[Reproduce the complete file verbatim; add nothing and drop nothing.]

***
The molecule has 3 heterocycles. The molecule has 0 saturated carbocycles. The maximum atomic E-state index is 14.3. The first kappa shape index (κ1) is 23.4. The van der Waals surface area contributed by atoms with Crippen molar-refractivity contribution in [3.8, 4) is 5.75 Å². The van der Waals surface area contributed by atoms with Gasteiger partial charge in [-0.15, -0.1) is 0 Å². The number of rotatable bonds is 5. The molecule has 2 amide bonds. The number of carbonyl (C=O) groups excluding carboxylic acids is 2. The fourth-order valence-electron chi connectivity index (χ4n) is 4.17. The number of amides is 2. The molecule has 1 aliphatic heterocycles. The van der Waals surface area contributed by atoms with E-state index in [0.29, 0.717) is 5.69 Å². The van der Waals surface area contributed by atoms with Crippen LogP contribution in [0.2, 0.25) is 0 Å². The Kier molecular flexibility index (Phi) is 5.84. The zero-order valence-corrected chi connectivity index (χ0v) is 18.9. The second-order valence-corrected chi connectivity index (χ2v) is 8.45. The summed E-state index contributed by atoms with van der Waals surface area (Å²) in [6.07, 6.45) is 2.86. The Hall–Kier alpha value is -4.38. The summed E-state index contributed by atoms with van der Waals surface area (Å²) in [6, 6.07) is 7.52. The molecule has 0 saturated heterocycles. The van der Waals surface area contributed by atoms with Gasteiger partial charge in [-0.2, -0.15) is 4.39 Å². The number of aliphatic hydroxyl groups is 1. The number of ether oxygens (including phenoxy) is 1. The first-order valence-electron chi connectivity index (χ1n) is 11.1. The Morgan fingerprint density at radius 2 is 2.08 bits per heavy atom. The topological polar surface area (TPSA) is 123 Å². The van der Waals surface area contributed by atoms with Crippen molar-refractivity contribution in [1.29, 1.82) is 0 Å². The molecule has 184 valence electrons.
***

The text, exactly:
The molecule has 3 heterocycles. The molecule has 0 saturated carbocycles. The maximum atomic E-state index is 14.3. The first kappa shape index (κ1) is 23.4. The van der Waals surface area contributed by atoms with Crippen molar-refractivity contribution in [3.8, 4) is 5.75 Å². The van der Waals surface area contributed by atoms with Gasteiger partial charge in [-0.15, -0.1) is 0 Å². The number of rotatable bonds is 5. The molecule has 2 amide bonds. The number of carbonyl (C=O) groups excluding carboxylic acids is 2. The fourth-order valence-electron chi connectivity index (χ4n) is 4.17. The number of amides is 2. The molecule has 1 aliphatic heterocycles. The van der Waals surface area contributed by atoms with E-state index in [0.29, 0.717) is 5.69 Å². The van der Waals surface area contributed by atoms with Crippen LogP contribution in [0.2, 0.25) is 0 Å². The Kier molecular flexibility index (Phi) is 5.84. The zero-order valence-corrected chi connectivity index (χ0v) is 18.9. The second-order valence-corrected chi connectivity index (χ2v) is 8.45. The summed E-state index contributed by atoms with van der Waals surface area (Å²) in [6.07, 6.45) is 2.86. The Hall–Kier alpha value is -4.38. The summed E-state index contributed by atoms with van der Waals surface area (Å²) in [6, 6.07) is 7.52. The molecule has 0 saturated heterocycles. The van der Waals surface area contributed by atoms with Gasteiger partial charge in [-0.2, -0.15) is 4.39 Å². The number of aliphatic hydroxyl groups is 1. The number of ether oxygens (including phenoxy) is 1. The first-order valence-electron chi connectivity index (χ1n) is 11.1. The Morgan fingerprint density at radius 2 is 2.08 bits per heavy atom. The topological polar surface area (TPSA) is 123 Å². The van der Waals surface area contributed by atoms with Crippen molar-refractivity contribution in [1.29, 1.82) is 0 Å². The molecule has 184 valence electrons.